Papers of John Godber



Admin History:

Birth, family and early years

Born 18 May 1956 in Upton, West Yorkshire, John Harry Godber is the son of a miner and an English dramatist. He attended Minsthorpe High School, South Elmsall, and went on to undertake teacher training at Bretton Hall College, West Bretton, both institutions being in West Yorkshire. He is married to writer and actress Jane Thornton (aka Jane Clifford and Jane Godber) and the two have two children together and have co-written a number of plays.


After qualifying as a teacher, Godber remained in West Yorkshire and went on to become Head of Drama at Minsthorpe High School. He was subsequently appointed Professor of Drama at the University of Hull. In addition to his teaching posts, he was appointed Artistic Director of Hull Truck Theatre Company from 1984. He later became Creative Director of the same before leaving in 2010 having helped the theatre through financially difficult times. He was also associated with the theatre during its move from Spring Street to Ferensway in Hull. Following his departure from Hull Truck, Godber returned to his association with West Yorkshire as Creative Director of Theatre Royal Wakefield. It was here that he established The John Godber Company as the theatre's resident company.

TV Works

As a screenwriter, he wrote for the TV series Grange Hill, Brookside, The Ritz, My Kingdom for a Horse, Chalkface, and Bloomin' Marvellous. He also wrote other pieces for TV including Toys of Age, The Rainbow Coloured Disco Dancer, Crown Court, Shakers, Up 'n' Under, Bouncers!, Thunder Road and Portas, Os.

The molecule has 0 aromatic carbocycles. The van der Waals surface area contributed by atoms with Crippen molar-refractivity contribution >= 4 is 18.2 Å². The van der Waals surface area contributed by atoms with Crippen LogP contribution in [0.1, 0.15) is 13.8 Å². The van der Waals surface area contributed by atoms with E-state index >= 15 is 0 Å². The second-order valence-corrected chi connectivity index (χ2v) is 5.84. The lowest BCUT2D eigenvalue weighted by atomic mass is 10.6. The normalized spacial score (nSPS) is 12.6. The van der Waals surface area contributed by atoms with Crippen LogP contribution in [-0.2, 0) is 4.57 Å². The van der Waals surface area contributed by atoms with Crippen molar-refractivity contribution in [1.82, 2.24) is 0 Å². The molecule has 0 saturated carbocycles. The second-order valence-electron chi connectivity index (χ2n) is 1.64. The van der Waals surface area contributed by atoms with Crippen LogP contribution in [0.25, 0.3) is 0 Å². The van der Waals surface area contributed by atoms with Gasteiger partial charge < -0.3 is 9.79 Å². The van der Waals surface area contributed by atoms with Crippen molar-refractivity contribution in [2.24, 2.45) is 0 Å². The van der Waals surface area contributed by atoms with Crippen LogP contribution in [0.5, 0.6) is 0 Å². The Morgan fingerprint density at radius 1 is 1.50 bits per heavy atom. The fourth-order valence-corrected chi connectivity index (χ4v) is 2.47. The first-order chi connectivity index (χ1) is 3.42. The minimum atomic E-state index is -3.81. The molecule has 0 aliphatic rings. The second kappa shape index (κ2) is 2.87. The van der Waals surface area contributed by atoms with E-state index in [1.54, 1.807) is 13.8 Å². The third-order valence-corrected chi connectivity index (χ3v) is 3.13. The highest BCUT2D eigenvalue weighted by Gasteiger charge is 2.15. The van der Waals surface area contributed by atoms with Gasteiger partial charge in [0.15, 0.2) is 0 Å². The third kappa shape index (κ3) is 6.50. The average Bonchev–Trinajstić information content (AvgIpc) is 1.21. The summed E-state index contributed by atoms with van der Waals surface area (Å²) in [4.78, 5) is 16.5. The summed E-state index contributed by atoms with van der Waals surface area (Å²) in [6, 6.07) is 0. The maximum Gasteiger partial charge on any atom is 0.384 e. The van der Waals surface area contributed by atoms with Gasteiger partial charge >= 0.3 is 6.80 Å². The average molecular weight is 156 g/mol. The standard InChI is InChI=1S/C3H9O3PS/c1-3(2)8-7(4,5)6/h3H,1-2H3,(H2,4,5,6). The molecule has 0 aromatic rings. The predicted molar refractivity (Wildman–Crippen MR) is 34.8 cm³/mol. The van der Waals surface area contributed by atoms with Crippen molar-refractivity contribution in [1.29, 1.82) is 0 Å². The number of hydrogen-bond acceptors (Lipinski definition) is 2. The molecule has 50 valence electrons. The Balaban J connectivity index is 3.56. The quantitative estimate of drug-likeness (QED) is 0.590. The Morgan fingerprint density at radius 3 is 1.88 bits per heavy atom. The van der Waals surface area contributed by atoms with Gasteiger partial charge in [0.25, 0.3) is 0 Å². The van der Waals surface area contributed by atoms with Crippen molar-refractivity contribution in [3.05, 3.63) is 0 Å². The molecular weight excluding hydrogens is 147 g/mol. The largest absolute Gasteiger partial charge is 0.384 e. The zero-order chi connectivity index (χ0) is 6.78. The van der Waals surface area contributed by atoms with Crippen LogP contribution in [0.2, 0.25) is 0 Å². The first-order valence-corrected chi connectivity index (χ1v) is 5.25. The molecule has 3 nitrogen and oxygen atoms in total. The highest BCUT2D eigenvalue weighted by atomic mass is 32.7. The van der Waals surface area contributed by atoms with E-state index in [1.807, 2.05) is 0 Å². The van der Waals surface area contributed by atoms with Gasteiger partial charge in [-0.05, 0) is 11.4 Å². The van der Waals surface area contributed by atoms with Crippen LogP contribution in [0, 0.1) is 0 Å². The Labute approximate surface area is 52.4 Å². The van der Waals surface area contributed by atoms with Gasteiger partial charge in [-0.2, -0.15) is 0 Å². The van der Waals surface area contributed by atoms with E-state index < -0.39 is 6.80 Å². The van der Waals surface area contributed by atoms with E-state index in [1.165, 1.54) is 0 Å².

Godber's reputation as a playwright is well known. His writing was prolific and some of his plays have included Bouncers, Toys of Age, Cramp, Cry Wolf, Guyonal Priority Area, Happy Jack, Young Hearts Run Free, Bouncers, Up 'n' Under, Up 'n' Under II, Blood Sweat and Tears, Cramp - the Musical, Teechers, Oliver Twist, Salt of the Earth, On the Piste, Everyday Heroes, Shakers Re-stirred, Bouncers - 1990s Remix, Happy Families, April in Paris, The Office Party, Passion Killers, Lucky Sods, Shakers the Musical, Gym and Tonic, Weekend Breaks, It Started with a Kiss, Hooray for Hollywood, The Weed, Perfect Pitch, Ella Chapman, Thick as a Brick, Big Trouble in the Little Bedroom, Seasons in the Sun, On a Night Like This, Our House, Departures, Young Hearts, Men of the World, Reunion, Next Best Thing, Sold, Our House, Funny Turns, The Debt Collectors and Losing the Plot.

He has also co-written a number of plays with his wife, Jane Thornton, including Shakers, The Sculptor's Surprise and Lost and Found. In addition, he has written a number of adaptations including ones for A Clockwork Orange, A Christmas Carol, Moby Dick, Dracula, 20,000 Leagues Under the Sea and A Kind of Loving.

Awards and accolades

Throughout his career, Godber has been the recipient of various literary honours. Between 1981 and 1983 he won numerous awards at the National Student Drama Festival. He won five Edinburgh Fringe Festival awards including the 1984 Laurence Olivier Comedy of the Year award for Up 'n' Under. Bouncers was nominated for UK Comedy of the Year in 1985, won several Los Angeles Critics Circles awards and five awards in Chicago in 1987. On the Piste was nominated for Comedy of the Year in 1993, whilst April in Paris was nominated for Comedy of the Year in 1994. My Kingdom for a Horse was nominated for an alternative BAFTA and the Shakers TV version was nominated the UK's Best Children's TV Drama. He won two BAFTAs for 'Odd Squad' written and directed on location in Hull and screened by BBC children's TV. In the 1993 Plays and Players Yearbook he was calculated to be the third most performed playwright in the UK behind William Shakespeare and Alan Ayckbourn.

The papers of John Godber consist of notebooks, scripts, accounts, contracts and agreements, correspondence, production records, reviews and interviews, publicity material, programmes, photographs, audio-visual material, papers of Jane Thornton, and various miscellaneous records. The majority of the papers can be found in a series of writer's and director's notebooks dating from 1991, and a series of scripts covering the period 1970s-2006.